“It’s just freedom, simply freedom,” a female artist says in the opening scene of If Paradise Is Half as Nice, a documentary directed by Marieke van der Lippe that premiered at the Rotterdam International Film Festival today. This unnamed woman has recently arrived at an abandoned, concrete flatland in the Dutch city of Rotterdam, along with the titular troupe of artists who spent the following five weeks making site-specific installations together.
IPIHAN, as that troupe is known for short, began in 2012 when Rotterdam-based artists Pim Palsgraaf and Daan Botlek decided to go off to Leipzig, Germany, to shake off the frustration of their studio practices. There, they found an abandoned building that they decided to inhabit and make art in for a few months. After a successful, impromptu exhibition in the space, the duo decided to continue and expand this anarchistic creative retreat. Since 2012, Palsgraaf and Botlek have invited a small group of artists to inhabit various abandoned spaces in towns and cities across Germany and the Netherlands, often in disused factory buildings.
In van der Lippe’s 30-minute documentary, none of this history is explained, yet the spirit of the mission—its practiced ease—is evident. The film focuses on a 2020 iteration of IPIHAN’s project in which they invited artists to a wasteland of concrete and a few cement walls. Lacking any shelter or structure, the artists spend time constructing a tent and other living quarters. The artists’ bohemian lifestyle is captured in footage where they’re shown building, laughing, cooking, and singing together, even taking care of one of the artist’s infant child. Their commons is a dirty pond that has formed in the sunken middle of the flatlands, where they swim, lounge, and create work in a serious and peaceful quiet. One artist collects and dries seaweed that has bloomed in the stagnant water; another levels a laser across the surface to gauge the topography as a performance artist sets a tadpole on a sailing voyage in a floating plate with some water and fruit flies.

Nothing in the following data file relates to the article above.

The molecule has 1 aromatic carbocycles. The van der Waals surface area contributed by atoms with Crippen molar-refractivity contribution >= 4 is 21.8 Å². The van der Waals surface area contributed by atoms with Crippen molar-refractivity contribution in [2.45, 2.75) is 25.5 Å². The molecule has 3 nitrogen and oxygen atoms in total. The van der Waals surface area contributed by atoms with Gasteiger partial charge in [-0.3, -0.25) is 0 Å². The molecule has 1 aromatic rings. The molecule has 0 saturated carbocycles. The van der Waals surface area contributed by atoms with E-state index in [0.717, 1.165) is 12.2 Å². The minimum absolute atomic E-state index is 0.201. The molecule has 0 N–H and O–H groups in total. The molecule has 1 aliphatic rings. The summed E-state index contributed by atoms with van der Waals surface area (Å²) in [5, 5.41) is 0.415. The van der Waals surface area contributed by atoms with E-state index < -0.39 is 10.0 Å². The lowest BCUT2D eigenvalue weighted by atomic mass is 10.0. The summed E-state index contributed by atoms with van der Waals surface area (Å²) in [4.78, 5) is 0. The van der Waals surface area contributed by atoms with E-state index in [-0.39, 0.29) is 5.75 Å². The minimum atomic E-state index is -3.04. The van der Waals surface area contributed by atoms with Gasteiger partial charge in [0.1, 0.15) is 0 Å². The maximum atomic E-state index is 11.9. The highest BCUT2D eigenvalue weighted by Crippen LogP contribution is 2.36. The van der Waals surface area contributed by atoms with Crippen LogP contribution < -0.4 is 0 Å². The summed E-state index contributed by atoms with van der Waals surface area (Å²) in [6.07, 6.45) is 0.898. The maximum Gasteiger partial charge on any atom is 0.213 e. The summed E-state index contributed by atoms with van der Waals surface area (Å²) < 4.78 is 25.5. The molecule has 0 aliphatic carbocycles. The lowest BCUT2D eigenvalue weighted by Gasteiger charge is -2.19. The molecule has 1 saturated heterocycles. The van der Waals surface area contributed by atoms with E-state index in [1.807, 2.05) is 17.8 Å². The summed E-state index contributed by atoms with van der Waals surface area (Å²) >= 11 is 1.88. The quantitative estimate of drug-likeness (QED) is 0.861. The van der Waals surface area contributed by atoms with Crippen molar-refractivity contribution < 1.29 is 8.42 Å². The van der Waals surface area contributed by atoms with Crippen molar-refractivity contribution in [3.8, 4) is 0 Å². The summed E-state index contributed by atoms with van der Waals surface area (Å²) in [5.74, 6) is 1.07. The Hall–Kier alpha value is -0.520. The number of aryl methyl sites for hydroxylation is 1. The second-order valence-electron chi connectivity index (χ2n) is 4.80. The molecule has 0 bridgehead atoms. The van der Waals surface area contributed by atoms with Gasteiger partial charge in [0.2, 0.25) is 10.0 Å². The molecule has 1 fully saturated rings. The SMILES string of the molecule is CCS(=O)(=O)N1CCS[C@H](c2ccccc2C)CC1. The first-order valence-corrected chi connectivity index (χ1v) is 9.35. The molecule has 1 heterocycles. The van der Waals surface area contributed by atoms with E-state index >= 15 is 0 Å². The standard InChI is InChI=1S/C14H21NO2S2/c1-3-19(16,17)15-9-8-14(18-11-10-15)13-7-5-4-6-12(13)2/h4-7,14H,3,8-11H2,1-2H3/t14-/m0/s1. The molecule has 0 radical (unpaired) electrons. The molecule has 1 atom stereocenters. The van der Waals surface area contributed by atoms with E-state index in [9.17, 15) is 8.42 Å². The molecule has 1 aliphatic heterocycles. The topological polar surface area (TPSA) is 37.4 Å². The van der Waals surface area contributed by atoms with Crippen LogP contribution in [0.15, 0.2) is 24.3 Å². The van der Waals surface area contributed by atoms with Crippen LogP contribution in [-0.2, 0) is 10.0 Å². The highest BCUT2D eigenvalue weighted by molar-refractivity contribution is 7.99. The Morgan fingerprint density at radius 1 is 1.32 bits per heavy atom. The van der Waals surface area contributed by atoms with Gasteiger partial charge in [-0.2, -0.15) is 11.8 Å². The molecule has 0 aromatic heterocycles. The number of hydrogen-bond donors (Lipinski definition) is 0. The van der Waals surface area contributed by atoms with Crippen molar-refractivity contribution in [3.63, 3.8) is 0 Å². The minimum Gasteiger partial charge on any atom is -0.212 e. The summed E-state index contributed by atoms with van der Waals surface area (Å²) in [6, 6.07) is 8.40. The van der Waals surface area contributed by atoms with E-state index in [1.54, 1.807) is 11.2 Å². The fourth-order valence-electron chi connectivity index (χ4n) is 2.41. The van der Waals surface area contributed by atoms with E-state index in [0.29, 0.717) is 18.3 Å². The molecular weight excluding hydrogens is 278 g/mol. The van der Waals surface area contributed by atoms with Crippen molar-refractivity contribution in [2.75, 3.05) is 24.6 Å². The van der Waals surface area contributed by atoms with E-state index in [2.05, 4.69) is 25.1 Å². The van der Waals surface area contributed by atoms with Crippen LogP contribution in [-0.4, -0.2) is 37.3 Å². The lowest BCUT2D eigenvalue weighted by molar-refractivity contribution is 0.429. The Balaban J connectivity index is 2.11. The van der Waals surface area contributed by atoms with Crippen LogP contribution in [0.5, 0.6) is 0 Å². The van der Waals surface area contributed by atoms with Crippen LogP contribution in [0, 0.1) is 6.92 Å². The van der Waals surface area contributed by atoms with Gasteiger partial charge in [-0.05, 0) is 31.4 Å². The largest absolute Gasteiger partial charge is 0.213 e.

The tension inherent in sharing a space like this does not get a lot of attention from van der Lippe, though we’re clued into it by a passing line from Guus Vreeburg, IPIHAN’s resident historian: “I’ve noticed it more than once at these IPIHAN meetings: endless whining.” The artists’ names aren’t introduced and only a few personalities break through, adding to the difficulty in understanding the social dynamics at play. But it is hard to grow frustrated by this detached style as it seems to match the relaxed mood permeating the whole project.
A calamity of nature eventually punctures the sense of abounding ease. During a thunderstorm, the artists gather under the tent to discuss Rotterdam’s status as Covid becomes a more serious force on the city. Law and order arrive in the form of white painted lines meant to direct the flow of traffic around the space as they prepare to exhibit their work. Though they’re prevented from sharing the unique pleasures of the space with more people in the form of a combined party/barbecue/exhibition/hangout, that was seen earlier, the free-spirited vibe quietly triumphs as the credits play over a scene of the artists dancing together around a fire.
Palsgraaf and Botlek are aware that what they’ve put together is special and worth sharing, even worth analyzing. If Paradise Is Half as Nice marks one of four times the IPIHANs filmmakers were invited to document the collective, which also has Vreeburg as their historian. Yet, as this documentary shows, the project is small, documenting a local scene far removed from the appetites, compromises, and capitalistic values of the international art world. It’s obvious that this provincial nature is the success of those involved with IPIHAN, who have found a way to make space to live and create together for free, expecting only freedom, if only for a little while.